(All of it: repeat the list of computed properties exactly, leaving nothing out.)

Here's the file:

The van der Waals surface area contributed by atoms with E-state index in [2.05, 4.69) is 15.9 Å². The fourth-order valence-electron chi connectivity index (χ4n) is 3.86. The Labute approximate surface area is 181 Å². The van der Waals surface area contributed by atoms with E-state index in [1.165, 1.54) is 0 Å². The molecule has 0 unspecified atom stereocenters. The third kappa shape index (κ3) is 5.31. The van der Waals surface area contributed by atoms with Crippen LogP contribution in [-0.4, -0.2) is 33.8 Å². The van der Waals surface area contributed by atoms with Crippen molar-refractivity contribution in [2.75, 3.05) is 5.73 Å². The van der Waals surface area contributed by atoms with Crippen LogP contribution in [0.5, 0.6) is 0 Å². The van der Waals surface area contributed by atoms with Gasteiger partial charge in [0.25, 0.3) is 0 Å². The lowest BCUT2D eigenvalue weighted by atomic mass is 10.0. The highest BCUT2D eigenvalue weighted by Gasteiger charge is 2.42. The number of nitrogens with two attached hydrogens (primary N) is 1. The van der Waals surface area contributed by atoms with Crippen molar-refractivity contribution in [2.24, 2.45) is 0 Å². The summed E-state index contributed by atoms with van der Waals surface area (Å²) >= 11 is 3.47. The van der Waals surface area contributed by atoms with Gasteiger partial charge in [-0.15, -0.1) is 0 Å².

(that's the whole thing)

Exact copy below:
The van der Waals surface area contributed by atoms with E-state index in [2.05, 4.69) is 15.9 Å². The fourth-order valence-electron chi connectivity index (χ4n) is 3.86. The Labute approximate surface area is 181 Å². The van der Waals surface area contributed by atoms with E-state index in [1.165, 1.54) is 0 Å². The molecule has 0 unspecified atom stereocenters. The third kappa shape index (κ3) is 5.31. The van der Waals surface area contributed by atoms with Crippen LogP contribution in [-0.4, -0.2) is 33.8 Å². The van der Waals surface area contributed by atoms with Crippen molar-refractivity contribution in [2.75, 3.05) is 5.73 Å². The van der Waals surface area contributed by atoms with Crippen LogP contribution in [0.5, 0.6) is 0 Å². The van der Waals surface area contributed by atoms with Gasteiger partial charge in [0.25, 0.3) is 0 Å². The lowest BCUT2D eigenvalue weighted by atomic mass is 10.0. The highest BCUT2D eigenvalue weighted by Gasteiger charge is 2.42. The number of nitrogens with two attached hydrogens (primary N) is 1. The van der Waals surface area contributed by atoms with Crippen molar-refractivity contribution in [2.24, 2.45) is 0 Å². The summed E-state index contributed by atoms with van der Waals surface area (Å²) >= 11 is 3.47. The van der Waals surface area contributed by atoms with Gasteiger partial charge in [-0.15, -0.1) is 0 Å².